Building regulations and quality standards

Before buying a house how do I know its energy efficiency?

Introduced with the aim of improving the home buying and selling process, the HIP is a set of documents providing important information about a property, including legal title, energy efficiency and planning permission.

As from December 2007 all homes for sale must provide a Home Information Pack. The HIP includes an Energy Performance Certificate that rates the energy performance of the home and contains advice on how to cut CO2 emissions and fuel bills.

Ask for the best glass and check hENs standards.

Harmonised European Norms

All products manufactured in Europe, including double glazed units, must now comply with the harmonised European Norms (hENs), to ensure European wide technical standards are met. Windows marked with the CE logo are hEN compliant and it is important to check this before purchasing replacement windows. hENs apply to basic float glass, coated glass, toughened glass, laminated glass and energy efficient glass.

Although applying the CE mark is not compulsory in the UK, compliance with hENs standards is. The CE logo is proof of compliance with hENs.

List of hENs standards

BS EN 1096 – covers coated glass (what about EN 673?)
BS EN 1863 – covers heat strengthened soda lime silicate glass
BS EN 12150 – covers thermally toughened soda lime silicate safety glass
BS EN 14449 – covers laminated glass and laminated safety glass
BS EN 1279 – covers insulating glass units

Know everything about new legislation and EPC.

New legislation coming into effect in October 2008 means that homes can no longer be sold without an Energy Performance Certificate (EPC). The new law applies to homes that are already on the market and those sellers without an EPC will be obliged to withdraw their homes from sale. The EPC gives a building an official energy rating from A to G, with A being the most efficient.
A home’s EPC performance is based on the energy use per metre squared of floor area, energy efficiency based on fuel costs and environmental impact based on carbon dioxide emissions.

The certificate also includes recommendations on ways to improve the home’s energy efficiency and reduce emissions in order to save money and help the environment.. The EPC is prepared by Domestic Energy Assessors or Home Inspectors who are members of Government approved Accreditation and Certification Schemes.

Check thermal performance of my glass windows.

The Window Energy Ratings is a scale designed by the British Fenestration Ratings Council to measure the thermal performance of windows. The Window Energy Ratings (WER) scale runs from A to G, with A being awarded to the most energy efficient windows. The WER take into account the U-Value, the solar heat gain (g value) and the air leakage rate of all the components of the fitted window. The overall performance is therefore dependant on the combined efficiency of the frame, double glazed unit’s components and the air tightness of the finished windows.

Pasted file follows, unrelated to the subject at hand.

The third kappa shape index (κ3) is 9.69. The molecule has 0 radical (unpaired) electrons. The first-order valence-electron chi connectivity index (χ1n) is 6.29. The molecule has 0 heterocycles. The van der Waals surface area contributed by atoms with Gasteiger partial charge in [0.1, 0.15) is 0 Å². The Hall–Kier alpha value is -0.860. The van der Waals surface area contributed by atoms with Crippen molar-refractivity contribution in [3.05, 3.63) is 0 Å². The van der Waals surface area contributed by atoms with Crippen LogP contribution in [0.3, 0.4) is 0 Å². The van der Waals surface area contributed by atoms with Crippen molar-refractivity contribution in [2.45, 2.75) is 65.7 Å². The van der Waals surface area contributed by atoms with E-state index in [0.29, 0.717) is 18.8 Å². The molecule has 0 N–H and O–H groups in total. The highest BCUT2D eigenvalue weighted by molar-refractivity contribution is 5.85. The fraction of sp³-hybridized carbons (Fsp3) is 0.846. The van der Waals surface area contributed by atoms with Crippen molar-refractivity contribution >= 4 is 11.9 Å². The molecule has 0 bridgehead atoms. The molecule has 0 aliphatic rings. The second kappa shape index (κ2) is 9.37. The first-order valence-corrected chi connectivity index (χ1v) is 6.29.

Low E windows with the highest performing energy ratings, capable of achieving an A on the WER scale, use a combination of Low E glass, with warm edge space bars and an argon gas filled cavity, all within an hermetically sealed double glazed unit.

Replacing windows and Local Planning Authority.

Most new buildings or major changes to existing buildings need to acquire planning permission. This is separate from building regulations approval which set standards for health and safety.

Normally planning permission is not needed for replacing windows unless your home is a listed building, or you live in a conservation area. Planning permission is also required before replacing windows if you live in a flat. However, if in doubt check with your Local Planning Authority. For planning permission information concerning conservatories visit conservatories and the law.

Glazing installation and compliance with health and safety norms?

Building Regulations are the national standards set out by the government for compliance with health and safety norms in building construction and alterations. Document L of the Building Regulations covers

fuel and power conservation and Document N covers health and safety regulations for glazing.

Meeting the requirements of the Building Regulations are the responsibility of the company carrying out the work. Glazing installation companies registered with FENSA are authorised to issue certificates to prove that work carried out is compliant with all the latest Building Regulations.

Ensure compliance with Building Regulations for my glazing installation.

The Fenestration Self-Assessment scheme (FENSA) was developed by the Glass and Glazing Federation, with government approval, to ensure compliance with updates on Building Regulations. Window